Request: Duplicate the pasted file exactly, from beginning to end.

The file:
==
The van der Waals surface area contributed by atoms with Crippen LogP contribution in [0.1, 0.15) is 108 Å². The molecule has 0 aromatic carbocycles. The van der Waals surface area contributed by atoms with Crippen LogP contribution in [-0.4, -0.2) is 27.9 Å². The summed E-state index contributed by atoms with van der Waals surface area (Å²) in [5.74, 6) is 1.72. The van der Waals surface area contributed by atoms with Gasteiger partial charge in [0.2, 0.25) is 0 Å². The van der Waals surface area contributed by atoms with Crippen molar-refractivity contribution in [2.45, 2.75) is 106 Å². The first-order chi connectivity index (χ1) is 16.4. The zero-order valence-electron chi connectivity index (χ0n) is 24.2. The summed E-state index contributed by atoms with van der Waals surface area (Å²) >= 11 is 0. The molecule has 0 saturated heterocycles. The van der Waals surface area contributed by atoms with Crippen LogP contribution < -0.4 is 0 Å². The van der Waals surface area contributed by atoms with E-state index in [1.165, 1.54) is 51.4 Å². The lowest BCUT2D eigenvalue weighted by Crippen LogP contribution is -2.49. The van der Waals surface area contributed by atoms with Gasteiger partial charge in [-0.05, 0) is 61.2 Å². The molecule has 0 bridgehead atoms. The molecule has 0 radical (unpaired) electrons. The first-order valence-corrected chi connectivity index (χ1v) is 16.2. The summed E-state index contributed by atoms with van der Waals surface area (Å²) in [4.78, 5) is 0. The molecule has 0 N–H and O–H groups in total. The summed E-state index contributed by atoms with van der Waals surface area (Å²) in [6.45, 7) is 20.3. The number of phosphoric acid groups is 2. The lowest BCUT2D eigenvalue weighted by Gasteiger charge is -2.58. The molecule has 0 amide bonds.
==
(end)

The van der Waals surface area contributed by atoms with Crippen LogP contribution in [0.1, 0.15) is 108 Å². The molecule has 0 aromatic carbocycles. The van der Waals surface area contributed by atoms with Crippen LogP contribution in [-0.4, -0.2) is 27.9 Å². The summed E-state index contributed by atoms with van der Waals surface area (Å²) in [5.74, 6) is 1.72. The van der Waals surface area contributed by atoms with Gasteiger partial charge in [0.2, 0.25) is 0 Å². The van der Waals surface area contributed by atoms with Crippen molar-refractivity contribution in [2.45, 2.75) is 106 Å². The first-order chi connectivity index (χ1) is 16.4. The zero-order valence-electron chi connectivity index (χ0n) is 24.2. The summed E-state index contributed by atoms with van der Waals surface area (Å²) >= 11 is 0. The molecule has 0 saturated heterocycles. The van der Waals surface area contributed by atoms with Crippen LogP contribution < -0.4 is 0 Å². The van der Waals surface area contributed by atoms with E-state index in [1.165, 1.54) is 51.4 Å². The lowest BCUT2D eigenvalue weighted by Crippen LogP contribution is -2.49. The van der Waals surface area contributed by atoms with Gasteiger partial charge in [-0.05, 0) is 61.2 Å². The molecule has 0 bridgehead atoms. The molecule has 0 radical (unpaired) electrons. The first-order valence-corrected chi connectivity index (χ1v) is 16.2. The summed E-state index contributed by atoms with van der Waals surface area (Å²) in [4.78, 5) is 0. The molecule has 0 N–H and O–H groups in total. The summed E-state index contributed by atoms with van der Waals surface area (Å²) in [6.45, 7) is 20.3. The number of phosphoric acid groups is 2. The lowest BCUT2D eigenvalue weighted by Gasteiger charge is -2.58. The molecule has 0 amide bonds.